[Photo credit Peter Verhoog/Dutch Shark Society]
Great hammerhead (Sphyrna mokarran)
Hammerhead Sharks are amongst the most astonishing fish in the sea because of their very distinctive odd shaped head. There are, in fact, seven species of Hammerhead sharks, but not all of them can be found in the Dutch Caribbean. The largest member of the Hammerhead family, the Great Hammerhead shark (Sphyrna mokkaran) has been sighted in the Dutch Caribbean. But increasing fishing pressure and a very low reproductive output, mean that globally populations have declined by 80% in the last 25 years. Hammerheads are now considered endangered species on the IUCN Red List.
A question that most people ask is why they have developed such a particular wide head shape. In addition to the advantage of having an increased number of electric sensors on their snout, with which they can detect their prey, the shape appears to make it less strenuous to swim because it lessens the drag of the water. Additionally, scientists have also found that Hammerheads usually swim slightly tilted to further reduce the drag.
We don’t know how many Hammerhead sharks make their home in the Dutch Caribbean, but they may just be passing through as they are considered a vagrant species. Tracking studies from the United States have demonstrated that Great Hammerheads are highly migratory and undertake journeys of hundreds of miles. A recent study on Great Hammerhead sharks in Bimini showed that they can make large scale return migrations of over 3000km.
Not much is known about the biology of Great Hammerheads. We do know they can grow as big as six meters, although a length of four meters is more common. They can be spotted close inshore over the reef, as well as migrating further offshore over deeper waters depending on their life stage and the time of year. It takes a young Hammerhead shark many years to reach maturity, which doesn’t happen until they’re about 2,5 meters long. After that, females start giving birth every year or two. They can have up to 6-42 pups growing in at 50-70 cm. The diet of Hammerhead consists of shellfish, squid, and other fish, including southern stingrays.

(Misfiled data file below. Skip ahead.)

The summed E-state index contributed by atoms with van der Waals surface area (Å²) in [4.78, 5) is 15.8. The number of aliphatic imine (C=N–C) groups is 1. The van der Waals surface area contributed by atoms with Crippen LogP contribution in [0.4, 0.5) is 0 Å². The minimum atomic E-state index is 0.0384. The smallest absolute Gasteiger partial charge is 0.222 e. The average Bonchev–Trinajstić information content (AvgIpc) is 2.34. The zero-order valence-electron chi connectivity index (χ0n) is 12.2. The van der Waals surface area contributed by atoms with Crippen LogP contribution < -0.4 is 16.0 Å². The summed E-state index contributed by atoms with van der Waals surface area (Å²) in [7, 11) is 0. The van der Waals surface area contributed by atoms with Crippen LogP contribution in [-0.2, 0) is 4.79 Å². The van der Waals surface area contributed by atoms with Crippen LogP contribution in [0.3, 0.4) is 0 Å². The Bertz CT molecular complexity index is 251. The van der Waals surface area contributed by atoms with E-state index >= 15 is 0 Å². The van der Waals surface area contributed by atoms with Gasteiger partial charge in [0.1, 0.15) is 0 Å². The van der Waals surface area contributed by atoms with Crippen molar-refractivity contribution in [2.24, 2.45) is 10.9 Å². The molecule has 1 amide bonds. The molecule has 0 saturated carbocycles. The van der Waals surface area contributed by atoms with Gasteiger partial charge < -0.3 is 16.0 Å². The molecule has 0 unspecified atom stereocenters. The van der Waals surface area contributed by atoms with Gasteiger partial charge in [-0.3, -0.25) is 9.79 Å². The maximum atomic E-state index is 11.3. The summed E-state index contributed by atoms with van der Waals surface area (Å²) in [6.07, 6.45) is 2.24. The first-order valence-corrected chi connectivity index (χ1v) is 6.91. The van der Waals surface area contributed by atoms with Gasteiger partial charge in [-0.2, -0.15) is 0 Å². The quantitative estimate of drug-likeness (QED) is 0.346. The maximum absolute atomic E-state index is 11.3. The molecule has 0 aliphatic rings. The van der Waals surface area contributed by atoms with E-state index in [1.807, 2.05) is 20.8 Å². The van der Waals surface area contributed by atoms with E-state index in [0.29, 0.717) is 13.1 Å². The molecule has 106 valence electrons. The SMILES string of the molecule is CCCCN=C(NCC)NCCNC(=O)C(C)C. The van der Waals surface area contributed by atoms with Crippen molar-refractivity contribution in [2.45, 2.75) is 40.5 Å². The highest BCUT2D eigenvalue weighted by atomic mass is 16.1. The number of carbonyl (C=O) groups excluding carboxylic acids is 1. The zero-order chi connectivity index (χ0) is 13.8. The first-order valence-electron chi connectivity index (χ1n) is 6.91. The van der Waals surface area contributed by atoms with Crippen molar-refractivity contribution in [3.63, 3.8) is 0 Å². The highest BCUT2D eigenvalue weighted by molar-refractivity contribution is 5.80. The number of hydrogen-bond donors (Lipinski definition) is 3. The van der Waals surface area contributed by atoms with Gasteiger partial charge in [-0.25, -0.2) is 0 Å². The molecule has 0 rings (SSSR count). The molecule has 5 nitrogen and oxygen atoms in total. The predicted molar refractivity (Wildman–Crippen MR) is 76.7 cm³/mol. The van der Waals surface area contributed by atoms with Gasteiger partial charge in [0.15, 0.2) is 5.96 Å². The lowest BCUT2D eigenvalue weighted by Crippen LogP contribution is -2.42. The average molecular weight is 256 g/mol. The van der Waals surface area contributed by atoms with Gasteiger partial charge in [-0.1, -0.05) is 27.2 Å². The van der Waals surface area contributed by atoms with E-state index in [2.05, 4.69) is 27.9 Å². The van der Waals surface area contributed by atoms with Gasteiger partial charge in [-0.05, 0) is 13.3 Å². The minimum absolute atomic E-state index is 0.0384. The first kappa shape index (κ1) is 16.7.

Hammerhead shark fins are relatively large and therefore highly valued on the Asian market as an ingredient for shark fin soup. To keep feeding this demand, Hammerheads are increasingly targeted by fisheries. Research shows that about 5% of all shark fins on the Hong Kong market are Hammerheads, including specimens from the Western Atlantic Ocean.
Also, despite their impressive size, Hammerhead sharks are very prone to stress, which makes them highly vulnerable, even to catch-and-release fishing practices.Sources: IUCN Red List of Threatened Species Red List status: ENDANGERED SPAW Hammerhead sharks: factsheet